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LEED-certified federal buildings don’t use less energy than average

May be due to trade-offs on how score is developed.

May 13, 2021 |

Courtesy Pixabay

A new study from Carnegie Mellon University found that LEED-certified federal buildings are not using less energy than non-certified federal buildings.

The finding may be due to trade-offs in how their energy score is developed with energy use being just one of many attributes examined by the LEED program. In some cases, owners and developers may trade off energy savings for other goals to improve design and comfort in buildings.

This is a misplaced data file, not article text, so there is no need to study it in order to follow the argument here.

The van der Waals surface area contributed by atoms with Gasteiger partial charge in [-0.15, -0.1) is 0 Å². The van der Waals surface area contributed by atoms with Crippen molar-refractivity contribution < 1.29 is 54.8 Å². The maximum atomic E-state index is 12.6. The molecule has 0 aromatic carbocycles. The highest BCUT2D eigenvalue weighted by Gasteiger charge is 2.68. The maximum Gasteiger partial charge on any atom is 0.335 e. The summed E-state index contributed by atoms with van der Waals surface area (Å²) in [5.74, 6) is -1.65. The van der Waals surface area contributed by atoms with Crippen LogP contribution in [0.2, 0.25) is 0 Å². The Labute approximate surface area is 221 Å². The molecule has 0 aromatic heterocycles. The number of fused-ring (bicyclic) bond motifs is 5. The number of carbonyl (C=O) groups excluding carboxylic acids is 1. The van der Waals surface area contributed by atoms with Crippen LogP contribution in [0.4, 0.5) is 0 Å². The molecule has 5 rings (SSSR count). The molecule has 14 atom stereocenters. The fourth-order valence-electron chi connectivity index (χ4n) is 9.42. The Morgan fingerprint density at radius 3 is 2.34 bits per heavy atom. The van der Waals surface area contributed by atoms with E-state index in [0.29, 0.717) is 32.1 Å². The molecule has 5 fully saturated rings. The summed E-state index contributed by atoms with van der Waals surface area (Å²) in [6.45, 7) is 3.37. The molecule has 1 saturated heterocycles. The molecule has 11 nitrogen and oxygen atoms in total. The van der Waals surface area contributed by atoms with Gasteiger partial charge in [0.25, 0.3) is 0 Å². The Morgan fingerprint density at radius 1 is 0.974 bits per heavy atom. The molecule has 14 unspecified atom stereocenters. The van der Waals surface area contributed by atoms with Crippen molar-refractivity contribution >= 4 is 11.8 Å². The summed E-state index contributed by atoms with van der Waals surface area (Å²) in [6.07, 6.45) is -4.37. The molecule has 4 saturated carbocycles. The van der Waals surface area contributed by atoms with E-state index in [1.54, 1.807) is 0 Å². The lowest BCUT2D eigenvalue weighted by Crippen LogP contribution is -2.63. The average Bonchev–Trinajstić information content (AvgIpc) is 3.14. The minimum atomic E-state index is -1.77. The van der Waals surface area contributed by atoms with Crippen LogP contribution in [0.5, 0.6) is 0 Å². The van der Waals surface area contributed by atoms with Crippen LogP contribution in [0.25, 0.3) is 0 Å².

For example, energy consumption from sensors in water-efficient bathrooms and landscaping systems may reduce building energy efficiency. “If energy efficiency is the primary policy goal, LEED certification may not be the most effective means to reach that goal,” according to the study’s report.

Overall energy consumption also depends on usage. If the building is used more after a renovation, then more energy may be consumed.

The study examined 1990-2019 data from GSA’s Energy Usage Analysis System and the Green Building Information Gateway to consider the impact of LEED certification on federal buildings.

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